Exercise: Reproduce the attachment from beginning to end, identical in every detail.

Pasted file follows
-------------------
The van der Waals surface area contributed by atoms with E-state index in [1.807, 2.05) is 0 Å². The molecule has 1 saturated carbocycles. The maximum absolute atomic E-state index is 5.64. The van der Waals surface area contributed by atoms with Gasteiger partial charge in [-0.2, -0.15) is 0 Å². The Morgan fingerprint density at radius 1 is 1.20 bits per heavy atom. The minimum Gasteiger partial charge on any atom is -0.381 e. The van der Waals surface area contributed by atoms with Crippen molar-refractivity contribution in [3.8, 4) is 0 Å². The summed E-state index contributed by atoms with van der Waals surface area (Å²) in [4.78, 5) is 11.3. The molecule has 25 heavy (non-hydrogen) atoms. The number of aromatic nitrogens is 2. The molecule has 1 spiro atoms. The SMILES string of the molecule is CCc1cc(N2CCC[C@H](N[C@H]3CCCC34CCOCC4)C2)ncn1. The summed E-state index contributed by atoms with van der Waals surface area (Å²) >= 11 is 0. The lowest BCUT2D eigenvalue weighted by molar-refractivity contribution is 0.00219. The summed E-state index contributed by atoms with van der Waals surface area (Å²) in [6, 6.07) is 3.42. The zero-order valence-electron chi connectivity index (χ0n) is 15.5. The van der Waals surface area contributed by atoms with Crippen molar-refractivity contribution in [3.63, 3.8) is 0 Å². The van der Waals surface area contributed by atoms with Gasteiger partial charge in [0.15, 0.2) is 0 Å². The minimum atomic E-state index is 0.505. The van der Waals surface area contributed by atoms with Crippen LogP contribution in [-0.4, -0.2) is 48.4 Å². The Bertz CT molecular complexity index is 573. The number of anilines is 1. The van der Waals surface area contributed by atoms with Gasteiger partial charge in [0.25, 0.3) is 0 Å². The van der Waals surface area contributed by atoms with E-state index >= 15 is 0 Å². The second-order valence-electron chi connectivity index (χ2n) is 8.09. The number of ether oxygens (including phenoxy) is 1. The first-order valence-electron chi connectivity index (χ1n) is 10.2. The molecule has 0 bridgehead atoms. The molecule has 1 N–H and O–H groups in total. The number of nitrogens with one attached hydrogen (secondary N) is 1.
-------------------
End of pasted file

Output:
The van der Waals surface area contributed by atoms with E-state index in [1.807, 2.05) is 0 Å². The molecule has 1 saturated carbocycles. The maximum absolute atomic E-state index is 5.64. The van der Waals surface area contributed by atoms with Gasteiger partial charge in [-0.2, -0.15) is 0 Å². The Morgan fingerprint density at radius 1 is 1.20 bits per heavy atom. The minimum Gasteiger partial charge on any atom is -0.381 e. The van der Waals surface area contributed by atoms with Crippen molar-refractivity contribution in [3.8, 4) is 0 Å². The summed E-state index contributed by atoms with van der Waals surface area (Å²) in [4.78, 5) is 11.3. The molecule has 25 heavy (non-hydrogen) atoms. The number of aromatic nitrogens is 2. The molecule has 1 spiro atoms. The SMILES string of the molecule is CCc1cc(N2CCC[C@H](N[C@H]3CCCC34CCOCC4)C2)ncn1. The summed E-state index contributed by atoms with van der Waals surface area (Å²) >= 11 is 0. The lowest BCUT2D eigenvalue weighted by molar-refractivity contribution is 0.00219. The summed E-state index contributed by atoms with van der Waals surface area (Å²) in [6, 6.07) is 3.42. The zero-order valence-electron chi connectivity index (χ0n) is 15.5. The van der Waals surface area contributed by atoms with Crippen molar-refractivity contribution in [3.63, 3.8) is 0 Å². The van der Waals surface area contributed by atoms with Gasteiger partial charge in [0.15, 0.2) is 0 Å². The minimum atomic E-state index is 0.505. The van der Waals surface area contributed by atoms with Crippen LogP contribution in [-0.4, -0.2) is 48.4 Å². The Bertz CT molecular complexity index is 573. The number of anilines is 1. The van der Waals surface area contributed by atoms with Gasteiger partial charge in [0.25, 0.3) is 0 Å². The van der Waals surface area contributed by atoms with E-state index >= 15 is 0 Å². The second-order valence-electron chi connectivity index (χ2n) is 8.09. The number of ether oxygens (including phenoxy) is 1. The first-order valence-electron chi connectivity index (χ1n) is 10.2. The molecule has 0 bridgehead atoms. The molecule has 1 N–H and O–H groups in total. The number of nitrogens with one attached hydrogen (secondary N) is 1.